Bulletin of the World Health Organization

Pilot implementation of newborn hearing screening programme at four hospitals in southern Thailand

Pittayapon Pitathawatchai a, Wandee Khaimook a & Virat Kirtsreesakul a

a. Department of Otolaryngology, Faculty of Medicine, Prince of Songkla University, 15 Karnjanavanich road, Hat Yai, Chang Wat Songkhla, 90110, Thailand.

Correspondence to Pittayapon Pitathawatchai (email: pittayapon.p@psu.ac.th).

(Submitted: 18 August 2018 – Revised version received: 24 April 2019 – Accepted: 25 April 2019 – Published online: 03 September 2019.)

Bulletin of the World Health Organization 2019;97:663-671. doi: http://dx.doi.org/10.2471/BLT.18.220939

Introduction

Congenital hearing loss affects 1–3 neonates per 1000 live births,1 and 2–4% of newborns who are exposed to potential risk factors in a neonatal intensive care unit can develop sensorineural hearing loss.1,2 Hearing loss can adversely affect the speech and language development of children if not detected at an early stage and treated.3 To limit these adverse effects related to hearing loss, the Joint Committee on Infant Hearing4 recommend universal newborn hearing screening.

Hearing screening programmes for newborns have been implemented in many countries. The provision of such programmes is dependent on resources, legislative support and the availability of qualified personnel and competent audiological services. In the United States of America, screening coverage in 2016 was approximately 98% of all live births.5 In less wealthy nations, such as the Philippines, a national hearing screening programme for newborns began in 2009 after relevant legislation was passed.6 More than 60 districts in India have established hearing screening programmes for newborns since 2006.7 Cultural variations must be considered when planning such a programme. For example, in Nigeria most births occur outside hospitals. A community-based hearing screening programme incorporated within the regular immunization schedule was therefore found to be feasible and effective.8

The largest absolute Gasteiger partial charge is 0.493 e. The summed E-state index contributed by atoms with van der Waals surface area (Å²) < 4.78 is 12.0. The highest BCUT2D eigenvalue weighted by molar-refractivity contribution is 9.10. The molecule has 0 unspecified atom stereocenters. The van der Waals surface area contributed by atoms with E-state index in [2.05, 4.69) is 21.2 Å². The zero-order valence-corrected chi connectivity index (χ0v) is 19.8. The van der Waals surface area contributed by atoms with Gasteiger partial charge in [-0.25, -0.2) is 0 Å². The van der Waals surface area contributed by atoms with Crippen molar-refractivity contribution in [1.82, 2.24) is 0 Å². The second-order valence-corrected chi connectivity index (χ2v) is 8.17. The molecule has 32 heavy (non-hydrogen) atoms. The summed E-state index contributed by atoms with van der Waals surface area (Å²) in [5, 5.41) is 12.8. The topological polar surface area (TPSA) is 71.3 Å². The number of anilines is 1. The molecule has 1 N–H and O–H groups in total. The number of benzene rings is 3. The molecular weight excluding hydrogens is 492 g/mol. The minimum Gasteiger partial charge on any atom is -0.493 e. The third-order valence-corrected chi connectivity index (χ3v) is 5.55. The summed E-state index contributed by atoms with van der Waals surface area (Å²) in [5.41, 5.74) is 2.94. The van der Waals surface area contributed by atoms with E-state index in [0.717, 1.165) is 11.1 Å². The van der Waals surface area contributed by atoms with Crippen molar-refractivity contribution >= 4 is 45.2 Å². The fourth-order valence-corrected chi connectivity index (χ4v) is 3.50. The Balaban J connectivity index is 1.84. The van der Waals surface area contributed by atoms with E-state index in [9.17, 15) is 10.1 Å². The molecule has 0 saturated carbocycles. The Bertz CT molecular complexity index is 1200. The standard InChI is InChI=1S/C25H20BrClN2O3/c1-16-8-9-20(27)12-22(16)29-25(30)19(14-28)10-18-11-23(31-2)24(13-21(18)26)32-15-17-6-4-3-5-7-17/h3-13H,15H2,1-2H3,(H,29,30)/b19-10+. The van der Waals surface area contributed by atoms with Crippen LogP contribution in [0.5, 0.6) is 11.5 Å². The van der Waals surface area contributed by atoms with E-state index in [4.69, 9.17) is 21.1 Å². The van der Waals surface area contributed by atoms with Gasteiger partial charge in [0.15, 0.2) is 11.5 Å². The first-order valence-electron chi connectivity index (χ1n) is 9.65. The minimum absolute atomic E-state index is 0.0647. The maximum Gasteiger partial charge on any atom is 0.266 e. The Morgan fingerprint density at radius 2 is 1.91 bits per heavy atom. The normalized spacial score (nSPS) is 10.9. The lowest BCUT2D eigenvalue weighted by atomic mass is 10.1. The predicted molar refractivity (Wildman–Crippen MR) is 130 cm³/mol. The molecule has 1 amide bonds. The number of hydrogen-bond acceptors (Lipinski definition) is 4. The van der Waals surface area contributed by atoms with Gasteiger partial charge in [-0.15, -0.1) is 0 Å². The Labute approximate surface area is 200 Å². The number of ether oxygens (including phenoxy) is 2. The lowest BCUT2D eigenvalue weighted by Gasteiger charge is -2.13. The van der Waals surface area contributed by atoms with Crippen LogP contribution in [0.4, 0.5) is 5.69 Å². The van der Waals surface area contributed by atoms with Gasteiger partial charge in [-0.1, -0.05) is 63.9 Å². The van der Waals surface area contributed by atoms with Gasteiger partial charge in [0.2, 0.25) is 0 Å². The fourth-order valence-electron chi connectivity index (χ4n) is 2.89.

A universal newborn hearing screening programme is not included in the public health service in Thailand. Although the Royal College of Otolaryngologists-Head and Neck Surgeons of Thailand and the Ministry of Public Health discussed and promoted such a programme in 2017, no commitment on the date of its launch was provided due to a lack of resources. The number of qualified audiology providers in Thailand is severely limited. Only 226 audiologists and 98 speech-language pathologists9 were available in 2017 to serve a population of over 66 million with 702 755 annual live births.10

Previous studies of hearing screening for newborns in Thailand have focused on the incidence of and risk factors related to hearing loss,1114 that is, targeted screening, and not on the effectiveness or potential benefits of a universal screening programme. We therefore implemented a universal newborn hearing screening programme at four sites in southern Thailand to examine the effectiveness and benefit of such a programme. Effectiveness was determined by comparing the outcomes of our study with the benchmarks of the American Academy of Pediatrics:1 (i) a screening coverage of at least 95%; (ii) a follow-up of at least 95%; and (iii) a proportion of referrals of at most 4%. We also recorded data on the prevalence of risk factors of hearing loss according to the Joint Committee on Infant Hearing,4 and performed a targeted hearing screening analysis. We determined the programme benefit by measuring the composite language scores of infants who were diagnosed with hearing loss because of the screening programme and who received early intervention.

Methods

Study design and setting